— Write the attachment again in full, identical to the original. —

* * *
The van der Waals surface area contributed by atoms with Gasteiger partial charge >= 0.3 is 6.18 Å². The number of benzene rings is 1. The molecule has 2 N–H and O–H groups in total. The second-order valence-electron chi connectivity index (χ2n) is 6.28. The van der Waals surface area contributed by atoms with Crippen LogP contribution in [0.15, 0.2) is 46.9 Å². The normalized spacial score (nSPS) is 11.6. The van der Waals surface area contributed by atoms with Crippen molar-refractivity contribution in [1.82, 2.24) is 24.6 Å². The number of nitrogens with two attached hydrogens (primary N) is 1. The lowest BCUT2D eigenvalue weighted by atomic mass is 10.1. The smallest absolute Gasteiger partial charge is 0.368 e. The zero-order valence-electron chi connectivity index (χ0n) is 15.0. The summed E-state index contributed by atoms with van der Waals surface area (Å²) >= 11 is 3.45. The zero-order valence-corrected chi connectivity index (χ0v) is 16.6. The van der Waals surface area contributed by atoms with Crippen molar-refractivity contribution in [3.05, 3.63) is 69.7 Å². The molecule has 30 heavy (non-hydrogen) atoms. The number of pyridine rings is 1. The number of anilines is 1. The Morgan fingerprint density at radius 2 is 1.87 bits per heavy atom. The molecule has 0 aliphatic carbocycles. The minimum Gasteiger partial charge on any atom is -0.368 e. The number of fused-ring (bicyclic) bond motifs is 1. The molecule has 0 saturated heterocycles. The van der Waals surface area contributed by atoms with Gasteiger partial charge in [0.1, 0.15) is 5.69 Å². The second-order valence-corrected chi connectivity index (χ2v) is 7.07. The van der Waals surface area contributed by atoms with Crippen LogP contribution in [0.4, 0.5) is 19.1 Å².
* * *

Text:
The van der Waals surface area contributed by atoms with Gasteiger partial charge >= 0.3 is 6.18 Å². The number of benzene rings is 1. The molecule has 2 N–H and O–H groups in total. The second-order valence-electron chi connectivity index (χ2n) is 6.28. The van der Waals surface area contributed by atoms with Crippen LogP contribution in [0.15, 0.2) is 46.9 Å². The normalized spacial score (nSPS) is 11.6. The van der Waals surface area contributed by atoms with Crippen molar-refractivity contribution in [1.82, 2.24) is 24.6 Å². The number of nitrogens with two attached hydrogens (primary N) is 1. The lowest BCUT2D eigenvalue weighted by atomic mass is 10.1. The smallest absolute Gasteiger partial charge is 0.368 e. The zero-order valence-electron chi connectivity index (χ0n) is 15.0. The summed E-state index contributed by atoms with van der Waals surface area (Å²) >= 11 is 3.45. The zero-order valence-corrected chi connectivity index (χ0v) is 16.6. The van der Waals surface area contributed by atoms with Crippen molar-refractivity contribution in [3.05, 3.63) is 69.7 Å². The molecule has 30 heavy (non-hydrogen) atoms. The number of pyridine rings is 1. The number of anilines is 1. The Morgan fingerprint density at radius 2 is 1.87 bits per heavy atom. The molecule has 0 aliphatic carbocycles. The minimum Gasteiger partial charge on any atom is -0.368 e. The number of fused-ring (bicyclic) bond motifs is 1. The molecule has 0 saturated heterocycles. The van der Waals surface area contributed by atoms with Gasteiger partial charge in [0.1, 0.15) is 5.69 Å². The second-order valence-corrected chi connectivity index (χ2v) is 7.07. The van der Waals surface area contributed by atoms with Crippen LogP contribution in [0.4, 0.5) is 19.1 Å².